Private Client Services

Divorce and separation

When a marriage breaks down, it is normally advisable to legally end the marriage through divorce proceedings. Although ‘no fault divorce’ is soon to be introduced, currently a person wishing to divorce must still establish that the marriage has irretrievably broken down by citing one of the five facts for divorce:

  • Adultery
  • Unreasonable behaviour
  • 2 years’ separation with consent of the other party
  • 5 years’ separation without consent
  • 2 years’ desertion

The process for obtaining a divorce is administrated by the Family Court. However, unless the divorce is defended, the process is a paper exercise, not requiring the parties to actually attend Court.  Undefended divorces are currently taking about seven months from Petition to Decree Absolute.

An alternative for those not ready for divorce, is the drawing up of a Deed of Separation which is able to resolve financial issues and those relating to children in an amicable cost-effective way.  However, it is important to know that in any subsequent divorce proceedings the Court will not be strictly bound by the terms of any Deed of Separation.  The Court would need to ensure that the needs of the children or parties are met and that the ultimate outcome at that time is fair.  However, the Court will take into account the terms of any Deed of Separation.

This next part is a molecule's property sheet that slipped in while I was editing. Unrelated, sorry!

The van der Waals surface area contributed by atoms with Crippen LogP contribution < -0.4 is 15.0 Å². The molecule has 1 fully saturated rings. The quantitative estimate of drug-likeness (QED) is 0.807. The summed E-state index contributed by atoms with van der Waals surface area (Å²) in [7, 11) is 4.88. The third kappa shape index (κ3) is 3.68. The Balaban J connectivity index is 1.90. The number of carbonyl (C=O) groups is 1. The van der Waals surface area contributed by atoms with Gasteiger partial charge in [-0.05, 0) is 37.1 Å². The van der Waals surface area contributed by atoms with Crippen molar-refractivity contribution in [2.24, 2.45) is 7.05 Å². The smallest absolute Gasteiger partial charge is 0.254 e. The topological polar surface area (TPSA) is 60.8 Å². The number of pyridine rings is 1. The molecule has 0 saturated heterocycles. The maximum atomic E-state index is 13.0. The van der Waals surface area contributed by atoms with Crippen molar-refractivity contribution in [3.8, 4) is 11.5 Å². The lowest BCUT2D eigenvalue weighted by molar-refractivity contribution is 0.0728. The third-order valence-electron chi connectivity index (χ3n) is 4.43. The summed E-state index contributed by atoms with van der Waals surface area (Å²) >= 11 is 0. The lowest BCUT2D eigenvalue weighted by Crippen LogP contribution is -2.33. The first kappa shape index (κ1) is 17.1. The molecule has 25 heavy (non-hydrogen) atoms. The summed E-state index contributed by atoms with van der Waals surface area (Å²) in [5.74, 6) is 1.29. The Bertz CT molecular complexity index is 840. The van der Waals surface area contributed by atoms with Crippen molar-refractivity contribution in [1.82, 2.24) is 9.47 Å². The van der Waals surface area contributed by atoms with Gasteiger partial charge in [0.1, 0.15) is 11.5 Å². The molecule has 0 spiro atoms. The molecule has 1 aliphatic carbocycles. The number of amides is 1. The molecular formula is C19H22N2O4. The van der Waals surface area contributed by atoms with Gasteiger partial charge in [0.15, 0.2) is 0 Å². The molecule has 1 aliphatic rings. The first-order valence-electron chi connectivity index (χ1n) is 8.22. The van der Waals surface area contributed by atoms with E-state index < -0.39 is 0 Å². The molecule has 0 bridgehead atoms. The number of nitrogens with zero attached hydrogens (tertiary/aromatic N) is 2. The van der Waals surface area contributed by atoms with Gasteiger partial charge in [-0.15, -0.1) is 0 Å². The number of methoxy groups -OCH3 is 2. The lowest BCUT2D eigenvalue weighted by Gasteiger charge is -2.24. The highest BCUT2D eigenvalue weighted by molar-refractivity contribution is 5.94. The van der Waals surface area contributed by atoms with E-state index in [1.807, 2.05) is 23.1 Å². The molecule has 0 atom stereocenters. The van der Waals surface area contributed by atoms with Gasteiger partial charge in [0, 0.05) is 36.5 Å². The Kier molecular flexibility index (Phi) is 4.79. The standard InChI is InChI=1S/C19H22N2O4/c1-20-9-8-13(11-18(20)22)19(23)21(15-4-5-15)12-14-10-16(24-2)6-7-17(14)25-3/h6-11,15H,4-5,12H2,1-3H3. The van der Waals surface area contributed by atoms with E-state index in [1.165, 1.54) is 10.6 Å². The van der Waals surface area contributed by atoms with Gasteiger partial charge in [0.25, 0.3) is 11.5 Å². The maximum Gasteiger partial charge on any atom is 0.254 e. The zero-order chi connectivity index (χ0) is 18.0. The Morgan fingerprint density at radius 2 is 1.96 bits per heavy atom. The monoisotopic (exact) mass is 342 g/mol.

Our Approach

Obtaining advice from a legal professional with family experience early in the process is important because it enables you to make informed decisions and to understand the options available to you. One of our experienced team will support you through each stage, keeping you up to date with progress and costs.


  • Divorce
  • Separation
  • Settlement agreements


How long does a Divorce take?

The divorce process, although not requiring any Court attendance, will typically take between six and eight months from the filing of the divorce petition to the granting of the Decree Absolute.


What are the grounds for Divorce?

  1. Adultery
  2. Behaviour such that the Petitioner cannot reasonably be expected to live with the Respondent
  3. Two years’ desertion
  4. Two years’ separation with consent of the respondent/other spouse
  5. Five years’ separation with or without the consent of the respondent/other spouse.

It must also be noted that a divorce petition cannot be presented for issue within the first year of marriage.


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